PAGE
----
$106,000 for northeast B.C. adult literacy programs

At the same time, the Fort Nelson Family Literacy Drop In Learning Centre and the Dawson Creek CALP received around $22,000 each. 

All of the funded programs help adult learners with everything from basic literacy to getting their high school diploma. Speaking in Dawson Creek, Advanced Education Minister Amrik Virk maintains that adult education can be just as important as kindergarten to grade 12. 

“How else can you help your kids through school if you can read well yourself?” he asks. “So this is the skills for that adult learner to help themselves, get that better job, perhaps go back to college, but also to help their kids make do with their own homework.” 

Virk is touring Northern Lights College campuses in Fort St. John, Dawson Creek and Tumbler Ridge this week. He’s also taking the opportunity to stress the importance of improving high school graduation rates, especially in the Peace Region, where it can be tempting for teenagers to leave early for a job. 

“I know there’s sometimes high paying jobs available in industry right away,” he admits. “The money may be good when you’re young, but maybe when you’re 35 or 40 years old you’re going to wish you had taken a little bit more school for when you’re not as tough anymore.”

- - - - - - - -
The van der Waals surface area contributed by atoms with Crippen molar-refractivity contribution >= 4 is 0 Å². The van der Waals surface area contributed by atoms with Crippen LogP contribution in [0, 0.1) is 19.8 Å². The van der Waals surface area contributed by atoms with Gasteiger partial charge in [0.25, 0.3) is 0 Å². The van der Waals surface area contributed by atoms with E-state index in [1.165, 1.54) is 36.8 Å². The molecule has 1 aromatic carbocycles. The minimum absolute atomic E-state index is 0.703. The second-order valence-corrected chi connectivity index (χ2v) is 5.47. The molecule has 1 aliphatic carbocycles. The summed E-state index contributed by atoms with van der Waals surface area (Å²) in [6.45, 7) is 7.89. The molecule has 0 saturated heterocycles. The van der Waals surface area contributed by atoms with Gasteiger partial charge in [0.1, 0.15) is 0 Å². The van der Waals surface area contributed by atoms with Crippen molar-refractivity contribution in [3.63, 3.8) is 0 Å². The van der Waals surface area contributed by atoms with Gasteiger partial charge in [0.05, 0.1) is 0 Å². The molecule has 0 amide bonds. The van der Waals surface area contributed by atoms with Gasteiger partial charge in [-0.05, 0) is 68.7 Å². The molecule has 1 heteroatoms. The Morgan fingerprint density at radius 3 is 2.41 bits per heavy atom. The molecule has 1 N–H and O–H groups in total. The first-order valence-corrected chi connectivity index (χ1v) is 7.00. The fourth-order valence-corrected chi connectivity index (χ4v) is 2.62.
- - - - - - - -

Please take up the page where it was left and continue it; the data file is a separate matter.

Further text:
Virk points out that more education could mean management jobs later in life when labour is no longer an option, and suggests looking at dual credit programs instead of dropping out.

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About Erica Fisher 4010 Articles

Erica is a reporter for Moose FM and energeticcity.ca in Fort St. John, B.C. She grew up in Victoria, B.C. and received her Bachelor’s Degree in Journalism from Concordia University in Montreal, Quebec.